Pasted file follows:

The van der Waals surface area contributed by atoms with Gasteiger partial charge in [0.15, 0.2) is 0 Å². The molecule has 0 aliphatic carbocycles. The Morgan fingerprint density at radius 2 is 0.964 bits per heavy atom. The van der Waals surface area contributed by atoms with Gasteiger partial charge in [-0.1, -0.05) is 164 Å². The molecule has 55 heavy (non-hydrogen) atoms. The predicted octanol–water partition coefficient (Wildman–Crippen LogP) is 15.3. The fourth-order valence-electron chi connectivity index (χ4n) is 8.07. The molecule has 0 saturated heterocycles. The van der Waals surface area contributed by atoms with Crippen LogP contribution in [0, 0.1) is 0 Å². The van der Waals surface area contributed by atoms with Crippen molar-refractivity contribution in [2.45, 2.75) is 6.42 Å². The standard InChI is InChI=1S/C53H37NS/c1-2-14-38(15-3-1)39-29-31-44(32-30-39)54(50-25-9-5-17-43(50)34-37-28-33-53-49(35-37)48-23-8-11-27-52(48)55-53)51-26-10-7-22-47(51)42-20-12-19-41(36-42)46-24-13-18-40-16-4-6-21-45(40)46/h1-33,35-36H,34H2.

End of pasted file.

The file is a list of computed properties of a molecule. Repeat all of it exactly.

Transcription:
The van der Waals surface area contributed by atoms with Gasteiger partial charge in [0.15, 0.2) is 0 Å². The molecule has 0 aliphatic carbocycles. The Morgan fingerprint density at radius 2 is 0.964 bits per heavy atom. The van der Waals surface area contributed by atoms with Gasteiger partial charge in [-0.1, -0.05) is 164 Å². The molecule has 55 heavy (non-hydrogen) atoms. The predicted octanol–water partition coefficient (Wildman–Crippen LogP) is 15.3. The fourth-order valence-electron chi connectivity index (χ4n) is 8.07. The molecule has 0 saturated heterocycles. The van der Waals surface area contributed by atoms with Crippen LogP contribution in [0, 0.1) is 0 Å². The van der Waals surface area contributed by atoms with Crippen molar-refractivity contribution in [2.45, 2.75) is 6.42 Å². The standard InChI is InChI=1S/C53H37NS/c1-2-14-38(15-3-1)39-29-31-44(32-30-39)54(50-25-9-5-17-43(50)34-37-28-33-53-49(35-37)48-23-8-11-27-52(48)55-53)51-26-10-7-22-47(51)42-20-12-19-41(36-42)46-24-13-18-40-16-4-6-21-45(40)46/h1-33,35-36H,34H2.